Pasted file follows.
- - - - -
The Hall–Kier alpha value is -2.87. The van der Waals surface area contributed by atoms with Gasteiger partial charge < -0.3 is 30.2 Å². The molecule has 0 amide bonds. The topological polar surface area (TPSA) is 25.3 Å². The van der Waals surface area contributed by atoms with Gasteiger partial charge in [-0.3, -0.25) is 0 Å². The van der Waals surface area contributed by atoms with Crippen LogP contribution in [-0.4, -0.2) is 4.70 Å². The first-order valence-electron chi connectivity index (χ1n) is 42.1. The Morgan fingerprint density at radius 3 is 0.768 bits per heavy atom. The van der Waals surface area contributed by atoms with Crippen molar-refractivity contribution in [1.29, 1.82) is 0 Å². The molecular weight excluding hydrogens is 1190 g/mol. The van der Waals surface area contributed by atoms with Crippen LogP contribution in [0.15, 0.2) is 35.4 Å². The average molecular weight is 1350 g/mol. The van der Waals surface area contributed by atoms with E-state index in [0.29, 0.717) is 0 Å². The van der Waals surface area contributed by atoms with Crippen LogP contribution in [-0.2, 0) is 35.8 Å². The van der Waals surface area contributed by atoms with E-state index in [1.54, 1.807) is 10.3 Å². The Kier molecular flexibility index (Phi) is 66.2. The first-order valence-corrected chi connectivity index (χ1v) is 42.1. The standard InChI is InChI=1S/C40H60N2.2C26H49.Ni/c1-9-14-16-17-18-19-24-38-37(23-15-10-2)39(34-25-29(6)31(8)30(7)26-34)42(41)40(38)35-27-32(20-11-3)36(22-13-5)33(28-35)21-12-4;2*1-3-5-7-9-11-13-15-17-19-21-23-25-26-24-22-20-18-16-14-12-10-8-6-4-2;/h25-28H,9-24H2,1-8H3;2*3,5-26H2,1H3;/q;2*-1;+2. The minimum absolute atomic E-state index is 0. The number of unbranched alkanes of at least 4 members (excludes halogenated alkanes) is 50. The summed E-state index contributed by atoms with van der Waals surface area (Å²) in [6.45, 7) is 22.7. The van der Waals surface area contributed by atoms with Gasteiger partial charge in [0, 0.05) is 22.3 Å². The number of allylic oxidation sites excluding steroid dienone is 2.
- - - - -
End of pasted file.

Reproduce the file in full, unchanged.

The Hall–Kier alpha value is -2.87. The van der Waals surface area contributed by atoms with Gasteiger partial charge < -0.3 is 30.2 Å². The molecule has 0 amide bonds. The topological polar surface area (TPSA) is 25.3 Å². The van der Waals surface area contributed by atoms with Gasteiger partial charge in [-0.3, -0.25) is 0 Å². The van der Waals surface area contributed by atoms with Crippen LogP contribution in [-0.4, -0.2) is 4.70 Å². The first-order valence-electron chi connectivity index (χ1n) is 42.1. The Morgan fingerprint density at radius 3 is 0.768 bits per heavy atom. The van der Waals surface area contributed by atoms with Crippen molar-refractivity contribution in [1.29, 1.82) is 0 Å². The molecular weight excluding hydrogens is 1190 g/mol. The van der Waals surface area contributed by atoms with Crippen LogP contribution in [0.15, 0.2) is 35.4 Å². The average molecular weight is 1350 g/mol. The van der Waals surface area contributed by atoms with E-state index in [0.29, 0.717) is 0 Å². The van der Waals surface area contributed by atoms with Crippen LogP contribution in [-0.2, 0) is 35.8 Å². The van der Waals surface area contributed by atoms with E-state index in [1.54, 1.807) is 10.3 Å². The Kier molecular flexibility index (Phi) is 66.2. The first-order valence-corrected chi connectivity index (χ1v) is 42.1. The standard InChI is InChI=1S/C40H60N2.2C26H49.Ni/c1-9-14-16-17-18-19-24-38-37(23-15-10-2)39(34-25-29(6)31(8)30(7)26-34)42(41)40(38)35-27-32(20-11-3)36(22-13-5)33(28-35)21-12-4;2*1-3-5-7-9-11-13-15-17-19-21-23-25-26-24-22-20-18-16-14-12-10-8-6-4-2;/h25-28H,9-24H2,1-8H3;2*3,5-26H2,1H3;/q;2*-1;+2. The minimum absolute atomic E-state index is 0. The number of unbranched alkanes of at least 4 members (excludes halogenated alkanes) is 50. The summed E-state index contributed by atoms with van der Waals surface area (Å²) in [6.45, 7) is 22.7. The van der Waals surface area contributed by atoms with Gasteiger partial charge in [0, 0.05) is 22.3 Å². The number of allylic oxidation sites excluding steroid dienone is 2.